The killer of a Taranaki grandfather cried out that "he had got what he deserved" and kicked his victim while he lay dying, a court has heard.
Maurice John Riddle, 78, was shot on his farm near Normanby in February last year after going to pick up overdue rent.
His killer Colin James Thompson, who had a history of animosity with Mr Riddle, had rented a cottage from the farmer for about 20 years.
Crown prosecutor Cherie Clark said the 69-year-old had stashed a 12-gauge shotgun before inviting Mr Riddle over to pick up the rent.
Ms Clark said Mr Riddle's murder was a callous execution-style killing.
"This was a cold-blooded execution of Mr Maurice Riddle, and it was highly, in the Crown's submission, premeditated. It was a calculated and planned killing."
In sentencing, Justice Robert Dobson laid out the chilling details of Mr Riddle's last moments.
Justice Dobson explained that after collecting the rent Mr Riddle went to leave.
"As he began walking away from the house you went inside and retrieved the loaded 12-gauge shotgun and challenged Mr Riddle whilst armed with it.
"It appears there was a further exchange and with the two of you standing only metres apart with Mr Riddle facing you, you fired a single cartridge from the shotgun which caused wounds to Mr Riddle's lower abdomen and to his hands."
"He immediately fell to the ground critically injured."
Justice Dobson said associates of Thompson - who had been warned of a possible confrontation - went to Mr Riddle's aid.
"You called out to him that Mr Riddle had got what he had deserved and that they should let him die. You then walked up to where Mr Riddle way lying and kicked him hard in the hip area and swore at him saying that he had got what he deserved."
Mr Riddle died at the scene.
Justice Dobson said Thompson had a history of threatening Mr Riddle and in the week prior to the attack had told an associate he "was going to shoot the mongrel".
"The shooting has to be seen as the tragic consequence of a culmination of a long expressed intention to kill Mr Riddle. It was certainly not a spur of the moment and I accept that the Crown is entitled to call it a cold execution for which you showed no remorse by your comments and conduct immediately after the shooting."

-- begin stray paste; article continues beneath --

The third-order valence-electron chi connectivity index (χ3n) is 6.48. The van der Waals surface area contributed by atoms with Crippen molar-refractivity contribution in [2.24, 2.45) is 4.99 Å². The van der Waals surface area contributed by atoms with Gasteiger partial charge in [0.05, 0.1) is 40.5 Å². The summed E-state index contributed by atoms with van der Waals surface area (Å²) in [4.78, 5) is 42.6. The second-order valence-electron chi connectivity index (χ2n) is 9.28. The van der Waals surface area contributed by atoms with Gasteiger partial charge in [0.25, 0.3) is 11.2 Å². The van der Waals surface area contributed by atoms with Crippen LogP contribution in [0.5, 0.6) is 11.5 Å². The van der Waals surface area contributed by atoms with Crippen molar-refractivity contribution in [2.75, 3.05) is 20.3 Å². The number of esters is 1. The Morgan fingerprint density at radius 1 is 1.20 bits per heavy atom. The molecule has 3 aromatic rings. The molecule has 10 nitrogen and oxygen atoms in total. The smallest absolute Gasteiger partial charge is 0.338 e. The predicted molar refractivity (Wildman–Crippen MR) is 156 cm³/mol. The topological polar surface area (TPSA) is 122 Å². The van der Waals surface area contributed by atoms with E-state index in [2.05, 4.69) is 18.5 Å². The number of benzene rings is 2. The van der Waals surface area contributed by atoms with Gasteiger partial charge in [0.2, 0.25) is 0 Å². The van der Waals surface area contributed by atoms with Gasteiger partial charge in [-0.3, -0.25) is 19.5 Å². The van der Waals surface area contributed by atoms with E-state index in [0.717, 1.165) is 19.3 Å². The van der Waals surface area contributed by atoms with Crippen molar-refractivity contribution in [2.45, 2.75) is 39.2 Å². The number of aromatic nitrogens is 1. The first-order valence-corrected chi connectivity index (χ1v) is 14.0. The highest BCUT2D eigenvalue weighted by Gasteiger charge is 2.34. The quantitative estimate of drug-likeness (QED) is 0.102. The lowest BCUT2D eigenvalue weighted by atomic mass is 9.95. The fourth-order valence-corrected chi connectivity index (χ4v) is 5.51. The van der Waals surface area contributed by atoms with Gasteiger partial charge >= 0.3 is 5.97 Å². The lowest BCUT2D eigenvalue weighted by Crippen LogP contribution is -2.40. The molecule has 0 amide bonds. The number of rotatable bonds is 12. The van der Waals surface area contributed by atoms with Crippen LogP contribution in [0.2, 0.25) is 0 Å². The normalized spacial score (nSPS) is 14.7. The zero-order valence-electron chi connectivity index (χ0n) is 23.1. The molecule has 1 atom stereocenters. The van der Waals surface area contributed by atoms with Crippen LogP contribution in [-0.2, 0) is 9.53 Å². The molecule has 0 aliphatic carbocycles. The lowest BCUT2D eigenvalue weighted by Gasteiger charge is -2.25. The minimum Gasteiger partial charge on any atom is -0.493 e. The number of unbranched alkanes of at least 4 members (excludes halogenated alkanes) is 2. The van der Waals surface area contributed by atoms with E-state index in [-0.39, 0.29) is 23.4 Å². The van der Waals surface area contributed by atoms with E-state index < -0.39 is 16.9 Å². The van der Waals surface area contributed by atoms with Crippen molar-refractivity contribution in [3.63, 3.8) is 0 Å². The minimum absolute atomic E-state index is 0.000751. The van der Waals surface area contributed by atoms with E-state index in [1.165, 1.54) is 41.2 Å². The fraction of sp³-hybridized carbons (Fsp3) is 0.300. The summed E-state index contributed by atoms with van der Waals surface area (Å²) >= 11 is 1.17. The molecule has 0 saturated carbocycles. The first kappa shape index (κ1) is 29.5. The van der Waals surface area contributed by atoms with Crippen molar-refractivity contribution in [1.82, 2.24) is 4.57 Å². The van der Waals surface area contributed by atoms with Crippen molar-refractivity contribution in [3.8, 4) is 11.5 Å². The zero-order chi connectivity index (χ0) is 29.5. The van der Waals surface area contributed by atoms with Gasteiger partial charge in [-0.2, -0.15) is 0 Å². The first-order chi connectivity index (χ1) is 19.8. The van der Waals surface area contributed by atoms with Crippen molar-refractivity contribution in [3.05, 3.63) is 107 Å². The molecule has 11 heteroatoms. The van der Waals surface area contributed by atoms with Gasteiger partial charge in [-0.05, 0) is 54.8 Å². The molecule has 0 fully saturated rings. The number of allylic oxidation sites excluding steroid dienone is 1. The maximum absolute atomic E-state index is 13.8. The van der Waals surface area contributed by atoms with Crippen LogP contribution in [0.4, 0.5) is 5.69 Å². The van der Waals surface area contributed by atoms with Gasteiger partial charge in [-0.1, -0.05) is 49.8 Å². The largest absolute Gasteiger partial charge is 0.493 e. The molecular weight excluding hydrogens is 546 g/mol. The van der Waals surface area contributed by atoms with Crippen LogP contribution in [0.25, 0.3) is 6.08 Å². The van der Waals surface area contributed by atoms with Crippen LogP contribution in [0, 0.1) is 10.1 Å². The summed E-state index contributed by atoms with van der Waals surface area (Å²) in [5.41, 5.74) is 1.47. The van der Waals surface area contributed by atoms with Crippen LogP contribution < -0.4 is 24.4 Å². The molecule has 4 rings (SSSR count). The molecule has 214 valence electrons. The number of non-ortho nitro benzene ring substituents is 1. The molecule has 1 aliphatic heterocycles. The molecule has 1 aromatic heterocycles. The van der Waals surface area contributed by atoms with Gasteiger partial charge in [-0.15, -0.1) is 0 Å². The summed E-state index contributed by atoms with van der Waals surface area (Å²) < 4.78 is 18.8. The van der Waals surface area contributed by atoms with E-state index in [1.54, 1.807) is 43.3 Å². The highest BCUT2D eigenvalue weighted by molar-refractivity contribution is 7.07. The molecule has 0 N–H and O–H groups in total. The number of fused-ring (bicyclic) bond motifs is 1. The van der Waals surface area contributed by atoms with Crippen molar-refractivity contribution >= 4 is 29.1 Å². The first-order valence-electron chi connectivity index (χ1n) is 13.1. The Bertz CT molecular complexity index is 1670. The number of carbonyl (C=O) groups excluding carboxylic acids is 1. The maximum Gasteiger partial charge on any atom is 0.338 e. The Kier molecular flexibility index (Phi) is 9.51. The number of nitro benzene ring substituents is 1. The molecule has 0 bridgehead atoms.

Thompson had only been deemed fit to face charges late last year after his poor mental state had delayed proceedings.
His counsel Paul Keegan said his client had now reflected on what he had done and was deeply sorry.
Mr Keegan said Thompson had struggled with his wife's death three month's prior to the killing and was suffering from depression.
"The defendant's wife was his rock and his world. The defendant loved her very much and in the wake of her death, his world fell apart. He lost control of his finances and he deteriorated mentally."
Earlier the court had heard several victim impact statements from Mr Riddle's family.
His son Craig said that his murder had robbed him of the chance to reconcile with his father from whom he was estranged.
"I've been robbed of my father and my children have lost their glorious, gracious and loving grandfather. Nobody deserves to be shot in cold blood and for so little cause."
Outside court Mr Riddle's youngest son Kevin thanked the emergency services who had tended to his father and the Crown for taking the prosecution.
But Kevin Riddle questioned the police's response to earlier complaints about Thompson's behaviour.
"We know mistakes have been made on at least two occasions by members of the police which should've resulted in Colin Thompson's firearms being taken from him.
"We see this as totally unacceptable, but we want to reiterate we are not on a witchhunt. We just want to ensure changes are made to prevent this from happening again."
Kevin Riddle wanted any potential internal police investigation into the case to be given high priority.
The police have been unable to confirm this afternoon whether an investigation into the handling of Thompson's case has been launched.
Justice Dobson took into account Thompson's clean record, guilty plea and his mild depressive state before sentencing him to life imprisonment with a minimum non-parole period of 13 years and two months.